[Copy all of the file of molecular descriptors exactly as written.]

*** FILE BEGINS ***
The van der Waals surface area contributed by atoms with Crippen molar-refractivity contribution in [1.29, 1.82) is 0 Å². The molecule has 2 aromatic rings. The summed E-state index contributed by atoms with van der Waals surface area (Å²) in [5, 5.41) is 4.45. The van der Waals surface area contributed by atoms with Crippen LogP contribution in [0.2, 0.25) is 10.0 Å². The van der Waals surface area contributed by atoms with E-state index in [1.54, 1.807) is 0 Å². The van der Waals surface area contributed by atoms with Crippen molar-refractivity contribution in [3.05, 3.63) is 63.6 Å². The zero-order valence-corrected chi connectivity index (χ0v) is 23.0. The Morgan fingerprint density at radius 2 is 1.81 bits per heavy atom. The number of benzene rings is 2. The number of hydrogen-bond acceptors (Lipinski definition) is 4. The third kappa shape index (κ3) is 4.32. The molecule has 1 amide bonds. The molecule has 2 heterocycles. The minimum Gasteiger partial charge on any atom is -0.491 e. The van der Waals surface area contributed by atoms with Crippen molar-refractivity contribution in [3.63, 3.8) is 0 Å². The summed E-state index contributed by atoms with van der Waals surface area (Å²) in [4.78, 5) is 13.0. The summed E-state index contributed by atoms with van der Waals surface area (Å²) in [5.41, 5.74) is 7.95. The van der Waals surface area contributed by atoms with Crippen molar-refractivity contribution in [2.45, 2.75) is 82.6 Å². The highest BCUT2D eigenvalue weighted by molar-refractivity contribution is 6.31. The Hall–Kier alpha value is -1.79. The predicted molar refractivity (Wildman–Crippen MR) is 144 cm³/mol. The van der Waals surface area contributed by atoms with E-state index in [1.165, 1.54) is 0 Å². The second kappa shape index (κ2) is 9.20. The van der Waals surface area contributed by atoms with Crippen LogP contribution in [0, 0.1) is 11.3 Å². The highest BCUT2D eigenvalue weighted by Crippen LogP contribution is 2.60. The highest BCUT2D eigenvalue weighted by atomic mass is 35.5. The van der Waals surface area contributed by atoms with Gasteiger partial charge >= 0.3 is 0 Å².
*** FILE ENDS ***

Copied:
The van der Waals surface area contributed by atoms with Crippen molar-refractivity contribution in [1.29, 1.82) is 0 Å². The molecule has 2 aromatic rings. The summed E-state index contributed by atoms with van der Waals surface area (Å²) in [5, 5.41) is 4.45. The van der Waals surface area contributed by atoms with Crippen LogP contribution in [0.2, 0.25) is 10.0 Å². The van der Waals surface area contributed by atoms with E-state index in [1.54, 1.807) is 0 Å². The van der Waals surface area contributed by atoms with Crippen molar-refractivity contribution in [3.05, 3.63) is 63.6 Å². The zero-order valence-corrected chi connectivity index (χ0v) is 23.0. The Morgan fingerprint density at radius 2 is 1.81 bits per heavy atom. The number of benzene rings is 2. The number of hydrogen-bond acceptors (Lipinski definition) is 4. The third kappa shape index (κ3) is 4.32. The molecule has 1 amide bonds. The molecule has 2 heterocycles. The minimum Gasteiger partial charge on any atom is -0.491 e. The van der Waals surface area contributed by atoms with Crippen molar-refractivity contribution in [3.63, 3.8) is 0 Å². The summed E-state index contributed by atoms with van der Waals surface area (Å²) in [4.78, 5) is 13.0. The summed E-state index contributed by atoms with van der Waals surface area (Å²) in [5.41, 5.74) is 7.95. The van der Waals surface area contributed by atoms with Crippen molar-refractivity contribution in [2.45, 2.75) is 82.6 Å². The highest BCUT2D eigenvalue weighted by molar-refractivity contribution is 6.31. The Hall–Kier alpha value is -1.79. The predicted molar refractivity (Wildman–Crippen MR) is 144 cm³/mol. The van der Waals surface area contributed by atoms with E-state index in [1.165, 1.54) is 0 Å². The second kappa shape index (κ2) is 9.20. The van der Waals surface area contributed by atoms with Crippen LogP contribution in [0, 0.1) is 11.3 Å². The highest BCUT2D eigenvalue weighted by Crippen LogP contribution is 2.60. The highest BCUT2D eigenvalue weighted by atomic mass is 35.5. The van der Waals surface area contributed by atoms with Gasteiger partial charge >= 0.3 is 0 Å².